The 1959 Ford Galaxie was Ford's attempt to marry style with substance, attempting to sidestep the growing criticism in the 1950s that Detroit more often than not attempted to pass off the former as the latter.
To be sure, the decade produced more than its fair share of "all-new" cars that weren't, "major innovations" that really boiled down to superficial gimmicks, and styling sizzle masquerading as design steak. Yet it must be asked whether this was really so bad when we happily bought most everything the industry put before us. If we were sometimes duped, as the critics said, some of us were at least willing victims.
As the best-known practitioner of "design by opinion research," Ford Motor Company came in for much of this criticism, especially once the Edsel bombed. Yet the approach gave Ford at least as many successes, including the 1959 Ford Galaxie. The 1955 Ford and Mercury, the 1956 Lincoln, the 1957 Ford, and especially the four-seat 1958 Thunderbird came about as considered responses to what buyers said they wanted -- and who promptly put their money where their mouths were.
Ford would score even greater marketing triumphs in the 1960s (like the phenomenally successful Mustang, to name the biggest), but we shouldn't forget a popular 1959 development: the first Ford Galaxie. It came as a hasty effort to cash in on the success of the "Squarebird" hardtop, whose semi-formal wide-quarter roofline met with overwhelming acceptance.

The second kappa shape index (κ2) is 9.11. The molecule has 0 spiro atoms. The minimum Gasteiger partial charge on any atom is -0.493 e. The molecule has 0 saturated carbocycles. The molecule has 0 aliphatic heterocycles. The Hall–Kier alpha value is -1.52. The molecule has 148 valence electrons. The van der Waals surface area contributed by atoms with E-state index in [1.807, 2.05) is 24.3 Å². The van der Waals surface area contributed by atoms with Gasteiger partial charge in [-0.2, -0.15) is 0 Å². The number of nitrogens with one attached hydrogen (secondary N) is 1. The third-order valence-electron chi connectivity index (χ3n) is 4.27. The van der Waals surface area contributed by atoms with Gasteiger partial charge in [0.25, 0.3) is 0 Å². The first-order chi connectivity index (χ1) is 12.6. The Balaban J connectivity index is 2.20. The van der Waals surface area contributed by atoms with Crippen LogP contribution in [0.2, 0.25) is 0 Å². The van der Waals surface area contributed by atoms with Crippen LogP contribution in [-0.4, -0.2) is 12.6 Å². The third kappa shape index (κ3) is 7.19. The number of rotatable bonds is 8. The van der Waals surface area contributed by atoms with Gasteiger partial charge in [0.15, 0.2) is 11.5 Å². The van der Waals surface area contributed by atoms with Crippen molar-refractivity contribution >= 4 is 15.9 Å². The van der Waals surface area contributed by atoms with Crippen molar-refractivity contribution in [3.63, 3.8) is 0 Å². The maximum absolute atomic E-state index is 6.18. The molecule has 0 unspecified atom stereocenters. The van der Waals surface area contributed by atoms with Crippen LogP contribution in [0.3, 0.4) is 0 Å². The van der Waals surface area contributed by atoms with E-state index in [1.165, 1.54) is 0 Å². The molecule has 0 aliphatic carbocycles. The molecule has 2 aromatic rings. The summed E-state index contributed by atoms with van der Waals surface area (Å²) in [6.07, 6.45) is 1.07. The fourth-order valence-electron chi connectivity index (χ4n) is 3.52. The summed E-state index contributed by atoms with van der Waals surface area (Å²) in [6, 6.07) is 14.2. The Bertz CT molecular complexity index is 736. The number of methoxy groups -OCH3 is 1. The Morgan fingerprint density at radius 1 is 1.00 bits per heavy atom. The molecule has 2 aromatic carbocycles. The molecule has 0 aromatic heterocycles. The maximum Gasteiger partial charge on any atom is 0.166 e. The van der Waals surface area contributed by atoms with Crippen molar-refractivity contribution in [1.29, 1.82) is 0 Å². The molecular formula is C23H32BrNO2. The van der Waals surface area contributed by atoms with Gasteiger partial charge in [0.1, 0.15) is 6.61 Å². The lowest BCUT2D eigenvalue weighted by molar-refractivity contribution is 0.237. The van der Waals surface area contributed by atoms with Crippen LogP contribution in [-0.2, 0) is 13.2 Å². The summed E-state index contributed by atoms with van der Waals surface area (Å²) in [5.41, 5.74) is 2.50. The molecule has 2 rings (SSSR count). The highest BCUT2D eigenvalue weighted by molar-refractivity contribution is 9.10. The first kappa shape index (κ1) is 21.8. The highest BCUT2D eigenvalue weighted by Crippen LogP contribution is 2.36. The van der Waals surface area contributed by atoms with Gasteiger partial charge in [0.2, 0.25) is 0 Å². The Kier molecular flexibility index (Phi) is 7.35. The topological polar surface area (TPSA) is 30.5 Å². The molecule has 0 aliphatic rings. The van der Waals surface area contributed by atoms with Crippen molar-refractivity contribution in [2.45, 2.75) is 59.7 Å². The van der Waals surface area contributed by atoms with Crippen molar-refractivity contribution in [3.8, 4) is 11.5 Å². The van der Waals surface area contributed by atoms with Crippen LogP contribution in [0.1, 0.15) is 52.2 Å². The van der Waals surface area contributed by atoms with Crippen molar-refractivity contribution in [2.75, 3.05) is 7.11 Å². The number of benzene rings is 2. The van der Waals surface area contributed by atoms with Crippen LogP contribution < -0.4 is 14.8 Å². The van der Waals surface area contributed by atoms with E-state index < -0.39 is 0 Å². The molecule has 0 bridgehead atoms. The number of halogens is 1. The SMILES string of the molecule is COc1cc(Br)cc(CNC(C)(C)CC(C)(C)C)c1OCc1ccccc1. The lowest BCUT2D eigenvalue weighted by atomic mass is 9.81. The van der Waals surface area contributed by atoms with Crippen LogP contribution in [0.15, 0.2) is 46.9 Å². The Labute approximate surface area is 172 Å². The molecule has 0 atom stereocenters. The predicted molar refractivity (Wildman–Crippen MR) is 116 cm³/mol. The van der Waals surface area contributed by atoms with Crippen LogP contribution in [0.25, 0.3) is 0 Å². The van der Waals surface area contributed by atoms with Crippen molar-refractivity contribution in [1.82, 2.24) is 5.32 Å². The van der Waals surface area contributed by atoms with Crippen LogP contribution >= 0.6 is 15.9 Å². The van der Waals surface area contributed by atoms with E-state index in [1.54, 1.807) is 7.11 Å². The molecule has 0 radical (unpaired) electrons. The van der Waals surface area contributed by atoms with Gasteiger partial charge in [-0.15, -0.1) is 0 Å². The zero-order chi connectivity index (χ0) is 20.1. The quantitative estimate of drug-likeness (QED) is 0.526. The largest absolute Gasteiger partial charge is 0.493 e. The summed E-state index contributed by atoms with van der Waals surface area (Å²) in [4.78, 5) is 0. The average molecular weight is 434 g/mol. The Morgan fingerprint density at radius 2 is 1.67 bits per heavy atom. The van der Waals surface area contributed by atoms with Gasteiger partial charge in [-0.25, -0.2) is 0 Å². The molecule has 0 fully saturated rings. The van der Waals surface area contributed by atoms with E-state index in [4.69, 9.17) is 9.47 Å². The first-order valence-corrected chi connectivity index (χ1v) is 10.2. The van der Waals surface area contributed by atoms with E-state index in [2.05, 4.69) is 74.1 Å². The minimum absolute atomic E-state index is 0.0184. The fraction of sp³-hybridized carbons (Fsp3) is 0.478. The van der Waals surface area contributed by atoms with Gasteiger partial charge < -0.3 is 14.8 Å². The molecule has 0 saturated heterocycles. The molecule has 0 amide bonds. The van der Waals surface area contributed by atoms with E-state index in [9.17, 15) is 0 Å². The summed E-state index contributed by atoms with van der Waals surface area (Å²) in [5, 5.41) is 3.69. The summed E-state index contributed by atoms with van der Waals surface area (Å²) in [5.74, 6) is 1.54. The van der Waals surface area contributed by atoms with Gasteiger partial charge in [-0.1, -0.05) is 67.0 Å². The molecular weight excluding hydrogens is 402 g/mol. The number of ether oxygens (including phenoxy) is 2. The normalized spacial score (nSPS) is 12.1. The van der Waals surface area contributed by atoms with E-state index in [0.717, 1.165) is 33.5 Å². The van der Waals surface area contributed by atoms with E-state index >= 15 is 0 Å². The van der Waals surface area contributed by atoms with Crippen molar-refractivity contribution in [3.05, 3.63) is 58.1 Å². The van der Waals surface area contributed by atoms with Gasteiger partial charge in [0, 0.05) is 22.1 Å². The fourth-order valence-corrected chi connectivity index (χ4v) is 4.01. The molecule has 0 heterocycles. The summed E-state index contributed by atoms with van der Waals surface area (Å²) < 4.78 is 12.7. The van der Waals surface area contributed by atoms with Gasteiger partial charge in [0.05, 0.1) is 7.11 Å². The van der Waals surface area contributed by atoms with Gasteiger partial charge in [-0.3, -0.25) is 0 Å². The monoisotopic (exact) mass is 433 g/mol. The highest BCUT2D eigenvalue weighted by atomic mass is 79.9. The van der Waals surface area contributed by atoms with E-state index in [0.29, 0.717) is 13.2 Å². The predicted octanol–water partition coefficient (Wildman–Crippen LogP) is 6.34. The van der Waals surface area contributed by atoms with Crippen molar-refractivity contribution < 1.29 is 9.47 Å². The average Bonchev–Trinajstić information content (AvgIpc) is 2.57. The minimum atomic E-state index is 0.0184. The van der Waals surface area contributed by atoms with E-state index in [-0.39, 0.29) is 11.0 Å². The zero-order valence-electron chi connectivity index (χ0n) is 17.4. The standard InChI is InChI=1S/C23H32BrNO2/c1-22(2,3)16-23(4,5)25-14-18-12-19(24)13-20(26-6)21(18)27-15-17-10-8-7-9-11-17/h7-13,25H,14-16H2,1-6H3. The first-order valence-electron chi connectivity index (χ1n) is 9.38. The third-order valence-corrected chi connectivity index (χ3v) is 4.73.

Of course, it had been too late to change 1959 standard-Ford styling by the time buyers rendered their verdict on the Thunderbird, but company planners figured a similar roofline might boost the appeal of Fairlane 500 sedans and hardtops. It did.
As the final Ford in the design cycle began with the all-new 1957, the 1959 Ford Galaxie and other models received far more changes than most end-of-the-line evolutions, probably because Ford knew an all-new 1959 Chevrolet was coming. The previous 116-inch-wheelbase models moved over to the 118-inch Fairlane/Fairlane 500 span. New outer panels covered a much-changed 1957-1958 inner structure, resulting in bigger, brighter, blockier cars.
Ford rather immodestly hyped them as "The World's Most Beautifully Proportioned Cars." However dubious that claim, the 1959 Ford Galaxie and its brethren looked downright conservative next to the radical new "bat-fin" Chevrolet, but it went on to win a Gold Medal for exceptional styling at the 1959 Brussels World Fair.
It could have been otherwise. Some 1959 proposals were ugly, heavily sculptured affairs with enormous round tail lamps, reverse-slant rear windows à la 1957 Mercury Turnpike Cruiser and -- amazingly enough -- "batwing" tails, though more subdued than Chevrolet's. Fortunately, Ford had the good sense to reject those nightmares.
For more on how the 1959 Ford Galaxie helped Ford continue its Detroit dominance, go to the next page.
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